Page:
When Brendan Bomberry played his first game for Denver in 2015, he wasn’t wearing the jersey number he had waited years to. An upperclassman had already claimed No. 45.At North Carolina, coaches ensured the same didn’t happen to Bomberry’s high school teammate, Chris Cloutier. They knew Cloutier also went to The Hill Academy, a sports-focused center of fewer than 300 students in Toronto. They knew the story behind 45 and what it symbolized at Hill.“The second you walk through those doors at the Hill, they fully invest you,” Cloutier said. “You learn how to be a good leader. It’s one of the main focuses of the Hill. And, ya know, being able to wear 45 just takes you back to what you were taught.”At the Hill, the number is everywhere. It’s a part of the chant that ends each practice. It’s on a jersey hanging on the wall of the gymnasium. It’s pressed on a pinnie awarded to the practice player of the week. But the number is never worn in games.On a Monday evening in May 2008, a youth club box lacrosse team called the Toronto Beaches were playing a game in Newmarket, Ontario, when a defender struck Jamieson Kuhlmann with a blindside hit. The defender’s shoulder drove into the head and chest of the Hill 10th-grader and he collapsed. The kid teammates called “Jammer” couldn’t get up.AdvertisementThis is placeholder textThe team trainer, a long-time Kuhlmann family friend, ran onto the field. Jamieson passed out. The trainer helped carry him off and, minutes later, the sun sank below the horizon. Jamieson never regained consciousness, and after two days in the hospital, his parents removed life support.The Hill, which was only in its second season, retired its No. 45 lacrosse jersey in honor of Jamieson.“There’s a reason why he’s not here,” said Jamieson’s mother, Michelle Weber. “And for them to put such emotion into someone, and maybe even not trying to live his life, but taking aspects, pieces of it, and trying to make their life that much better, it overwhelms me. It really, truly does.”The next spring, after graduation, Jason Noble made a pact with several other teammates. If it was available, they would all wear 45 in college to honor Jamieson.In 2010, Noble wore 45 as a freshman at Cornell while Zach Palmer did the same at Johns Hopkins. A year later, Jason’s brother, Jeremy, claimed the number at Denver.The Hill Academy is slowly collecting jerseys from multiple alumni who have worn 45. Jason Noble’s jerseys are featured here. Courtesy of Brodie Merrill The same goes for Randy Staats, who has the number and a pair of wings tattooed on his right shin, started college in 2012 at Onondaga Community College. He eventually donned it for two seasons at Syracuse.And, for the past two, Bomberry has continued the legacy. The players wanted the number to serve as a daily reminder to work hard and be the best person you can be at all times.“Because you never know, if you take a day off or you’re not pushing hard enough, are you going to get that day back?” Jason Noble said.• • •Before Jamieson’s first game for the Hill, head coach Brodie Merrill came into the team’s dorm and told the newcomer he needed a jersey number. Jamieson looked across the room to dorm parent Dan Noble, who Jamieson called “D-Nobes.”The 26-year-old was in his first year at The Hill Academy after concussions ended his professional football career in Europe. Noble moved into the dorms of the Hill, living with the students and coaching strength and conditioning.Jamieson told Merrill he wanted 45.Jamieson wore it in part because Noble had as well, but Merrill also remembered he wanted it for Rudy, the hard-working title character in the 1993 film who wore the number after improbably walking on to the Notre Dame football team.Jamieson took interest in the underdogs who worked for everything because he saw himself in them. At a young age, he passed to everyone on the field, even if they weren’t going to catch it. He did it so much his mother questioned him about it one day, wondering why her son spread the ball around even if the other players weren’t as good as he was.“You know what, Mom?” Weber remembered her son saying when he was in middle school. “One day, they are going to catch it.”After Jamieson’s freshman year, his parents saw adolescence take its toll on their son. His grades slipped to a 62 average, his mother said, and he wasn’t as happy as he used to be. So, his mother sold her house to afford the Hill.She and Jamieson’s father, Mark Kuhlmann, saw the Hill as the solution because it prides itself on getting students out of their comfort zone. It pushes for high academic performance and Division I athletics, something her son embraced. It forced Jamieson to adjust, because at a school with fewer than 30 kids at the time, there wasn’t a junior varsity team for him to settle in with.Courtesy of Michelle WeberAt first, Noble remembered Jamieson being quiet and keeping to himself. The close-knit community soon changed that, though. His history teacher had told Weber that they had “never seen a kid read so much.” Before Jamieson went to the Hill, Weber didn’t remember him enjoying reading at all. Jamieson’s grades rose to an 81 average, she said.His rediscovered confidence translated to the field. He earned the nickname “Jammer” and learned to lead in different ways. He energized the team even when on the bench, and Staats remembered Jamieson always relaying a joke or sharing his infectious smile as players came off the field.Late one night during Jamieson’s time at the Hill, Noble overheard something he found remarkable through his floor. In the room below, Jamieson’s roommate, a hockey player, wasn’t sure if the Hill was the place for him. He considered leaving. As the classmate talked through his anxieties, Jamieson shared his own story. He reminded him there was nothing to lose, that he might as well just go for it.“His story and his legacy, it’s become so powerful because a lot of our students kind of see themselves and see what Jamieson did as inspiration,” Merrill said. “To be a good teammate. To be hardworking. To be humble in your approach.”During the spring term of his sophomore year, Jamieson filled out a self-evaluation sheet for the lacrosse team. He didn’t rank any part of his lacrosse skills higher than a six, except for conditioning. His highest self-graded marks came in work ethic, attitude, health and efforts in the classroom. In overall success, he granted himself a nine out of 10.“I think I have improved a lot but there is always room for improvement,” Jamieson wrote in the comments section of the sheet. “I think that because of the set up at the Hill (coaches, practice) and my work ethic, I will one day achieve my goal of playing college lacrosse.”Jamieson’s self-evaluation now hangs on the gym wall at The Hill Academy. Courtesy of Brodie MerrillBefore her son’s death a few months later, Weber wrote a letter to the Merrill family, which is in charge of the academy. In awe of how much her son had improved in less than a year there, she thanked them for all they had done.Jamieson embraced the Hill, which is an acronym for the four ideals of the academy. “H” indicates the highest level of achievement, pushing each student to reach their full potential. “I” stands for independence, emphasizing independent thought. The first “L” represents leadership, stressing that each member of the team must lead in their own way.In life, Jamieson mastered the first three. After death, he became the final symbol: a second letter L for “Legacy.”• • •Dan Noble never planned to stay at the Hill, but after Jamieson died, D-Nobes couldn’t leave. He had to pass on the boy’s legacy.“It was my purpose,” Noble said.At the first team practice following the accident, Noble got emotional. He changed the team chant, which had always been “Hill Pride.” From then on, the team would say “4-5 Hill Pride” after breaking down each meeting.“It was there to be a reminder that we never have to do any of this,” Noble said. “We get to do this and what an opportunity this is and to be grateful.”The papers Jamieson wrote his goals on now hang on the gym wall at the Hill, along with his old jersey. There’s an assembly each year to teach his story to the students who sat where he once did. The team awards a No. 45 practice pinnie each week to a player who embodies Jamieson and the Hill’s core beliefs.The number’s reach expands each year. Several Division I women players now wear it. Merrill has represented Team Canada in his former player’s number. Players often ask teammates from the Hill if any opponent wearing 45 is a fellow alum.Jamieson Kuhlmann Field was founded in 2008 in Toronto. Courtesy of Michelle WeberEvery year since Jamieson died, there’s been a memorial tournament in Toronto in his name. Before each game of the “Jammer Classic,” players are asked to read a plaque next to Jamieson Kuhlmann Field. The first part of the plaque expresses Jamieson’s values. It alludes to him throwing the ball even to those who might bobble it. They will “catch it in their hearts and remember you for the pass.”“May all those who play on this field draw inspiration from a remarkable young man who was called upon to play the game elsewhere,” the script continues. “Jamieson’s Legacy will remain with us forever.”It will carry on. Bomberry will graduate from Syracuse University next month with hopes that No. 45 will remain on the roster. He plans to pass the jersey on to Owen Hill, an incoming freshman who will be the third Hill Academy player to wear 45 with the Orange.“(No. 45 has) taken on a life of its own,” Noble said. “But it’s Jamieson’s life.” Comments Published on April 11, 2018 at 10:40 pm Contact Josh: email@example.com | @Schafer_44 Facebook Twitter Google+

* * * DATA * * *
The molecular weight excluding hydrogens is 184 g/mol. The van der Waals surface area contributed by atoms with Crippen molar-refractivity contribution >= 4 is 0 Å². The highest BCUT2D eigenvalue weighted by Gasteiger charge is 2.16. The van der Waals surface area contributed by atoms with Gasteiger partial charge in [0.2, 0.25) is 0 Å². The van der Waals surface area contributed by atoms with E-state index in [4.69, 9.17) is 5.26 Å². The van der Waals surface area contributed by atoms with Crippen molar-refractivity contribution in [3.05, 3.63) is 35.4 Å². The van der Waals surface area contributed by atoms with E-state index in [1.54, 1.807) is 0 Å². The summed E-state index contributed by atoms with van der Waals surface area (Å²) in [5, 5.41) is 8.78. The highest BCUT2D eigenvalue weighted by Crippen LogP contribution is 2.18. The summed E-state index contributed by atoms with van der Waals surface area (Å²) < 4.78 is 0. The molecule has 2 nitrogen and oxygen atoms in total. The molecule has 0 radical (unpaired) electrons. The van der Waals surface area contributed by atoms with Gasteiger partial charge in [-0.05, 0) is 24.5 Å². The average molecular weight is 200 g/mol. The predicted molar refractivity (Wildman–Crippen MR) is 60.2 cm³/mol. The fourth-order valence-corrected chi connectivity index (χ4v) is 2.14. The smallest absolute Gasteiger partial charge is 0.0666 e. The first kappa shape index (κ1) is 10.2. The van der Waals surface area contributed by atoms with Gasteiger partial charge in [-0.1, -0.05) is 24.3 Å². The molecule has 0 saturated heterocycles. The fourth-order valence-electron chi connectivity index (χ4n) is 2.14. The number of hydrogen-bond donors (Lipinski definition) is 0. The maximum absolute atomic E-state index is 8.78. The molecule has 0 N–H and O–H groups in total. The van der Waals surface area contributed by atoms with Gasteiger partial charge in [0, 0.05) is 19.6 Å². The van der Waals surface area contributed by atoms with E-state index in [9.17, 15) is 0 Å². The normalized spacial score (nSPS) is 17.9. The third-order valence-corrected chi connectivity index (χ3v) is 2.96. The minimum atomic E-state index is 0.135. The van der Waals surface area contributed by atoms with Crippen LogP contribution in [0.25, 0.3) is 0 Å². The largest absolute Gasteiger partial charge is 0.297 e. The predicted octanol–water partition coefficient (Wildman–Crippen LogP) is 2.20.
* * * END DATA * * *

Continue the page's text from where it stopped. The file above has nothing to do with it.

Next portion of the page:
After much speculation, President of Ireland Michael D. Higgins has today confirmed that he will run for a second term in the Áras. The President has previously maintained that he would only hold the position for one term. But after seven years in Áras an Uachtaráin, he has come to change his decision.A statement issued today said “President Michael D. Higgins wishes to confirm that he will be offering himself as an independent candidate, under Article 12.4.4 of Bunreacht Na hÉireann, when the Ministerial Order for a Presidential Election is made later in the year. “The Government has been informed of this decision.“The President’s programme of official duties and engagements continues.”The next Irish presidential election is expected to take place in October 2018.Other candidates have expressed an interest in seeking nomination to run for the presidency including Donegal artist Kevin Sharkey. If elected, the painter and former broadcaster would become the first black president of Ireland. Michael D Higgins confirms he will seek second term as President was last modified: July 10th, 2018 by Rachel McLaughlinShare this:Click to share on Facebook (Opens in new window)Click to share on Twitter (Opens in new window)Click to share on LinkedIn (Opens in new window)Click to share on Reddit (Opens in new window)Click to share on Pocket (Opens in new window)Click to share on Telegram (Opens in new window)Click to share on WhatsApp (Opens in new window)Click to share on Skype (Opens in new window)Click to print (Opens in new window)
SAGA AmeriCorps volunteer Maia Wolf (second from right) poses with other AmeriCorps members last year. (Photo courtesy Maia Wolf)Nineteen AmeriCorps volunteers throughout the state were told this week their positions, including stipends and benefits, could end on Monday.Download AudioAs a second year AmeriCorps member, Maia Wolf volunteers at Discovery Southeast, a nature education nonprofit. She got the news the same way fellow AmeriCorps volunteers in Juneau, Anchorage, Homer, Seward and Cordova did – in a teleconference Tuesday.The volunteers thought they had secure positions through July. Wolf says they’re frustrated.“It’s financially difficult for a lot of people. We’re coming out of college. We don’t have a lot of savings and so not having something lined up and having so little time to look for a new position is difficult,” Wolf says.The volunteers affected are specifically AmeriCorps members with Southeast Alaska Guidance Association, or SAGA. The Juneau nonprofit is ceasing operation of its AmeriCorps program due to financial troubles, and hopes another program in the state can take it over. SAGA has been bringing AmeriCorps volunteers to Alaska for 20 years to work on service projects on public lands and volunteer with schools and nonprofits.Discovery Southeast Executive Director Shawn Eisele says the organization plans to support Wolf for the full length of her contract, regardless of what happens to the AmeriCorps program.AWARE hopes to do the same for its AmeriCorps volunteer.Saralyn Tabachnick is the executive director of Juneau’s domestic abuse and sexual assault prevention nonprofit. She says the AmeriCorps volunteer at AWARE serves as a children’s advocate and fills a real need.“She works with kids who are living in shelter, acclimates them to shelter, spends time with them, safety plans with them, facilitates groups for them, helps them feel like the unique people that they are,” Tabachnick says.She says if SAGA’s AmeriCorps program doesn’t get picked up by another organization, AWARE will try to raise funds to keep its volunteer on as long as possible.Faith Lee is the coordinator of Sitka AmeriCorps, the program that might take on SAGA’s volunteers. If it’s financially viable, Lee says Sitka AmeriCorps could ensure SAGA members had support to complete their terms.“We would take on all of the reporting, filing, payroll, health insurance,” Lee says.The Sitka School District runs the community’s AmeriCorps program. Lee says the administration is figuring out what the budget implication of doubling the number of AmeriCorps members will be to the district.SAGA receives $250,000 in federal funds as well as community contributions to run its 11-month AmeriCorps program.Lee hopes Sitka AmeriCorps can help out.“I felt really bad that 19 young adults were maybe not going to have an advocate and that’s something that I really take to heart because I want them to have a great experience. I want them to leave a footprint and make an impact and feel good about their service. And hopefully continue to volunteer for the rest of their lives,” Lee says.Sitka’s 6-year-old AmeriCorps program and SAGA’s have had a great relationship in the past, Lee says.“They actually mentored us and shared everything when we first took on AmeriCorps. They were wonderful. Without them, we would’ve really struggled. SAGA has contributed to our state for many years. If I can help in any way, I’m more than happy to put that extra time in,” she says.SAGA board member George McGuan says faced with a $350,000 debt and no way of repaying it, the board is seeking legal counsel to figure out what to do next.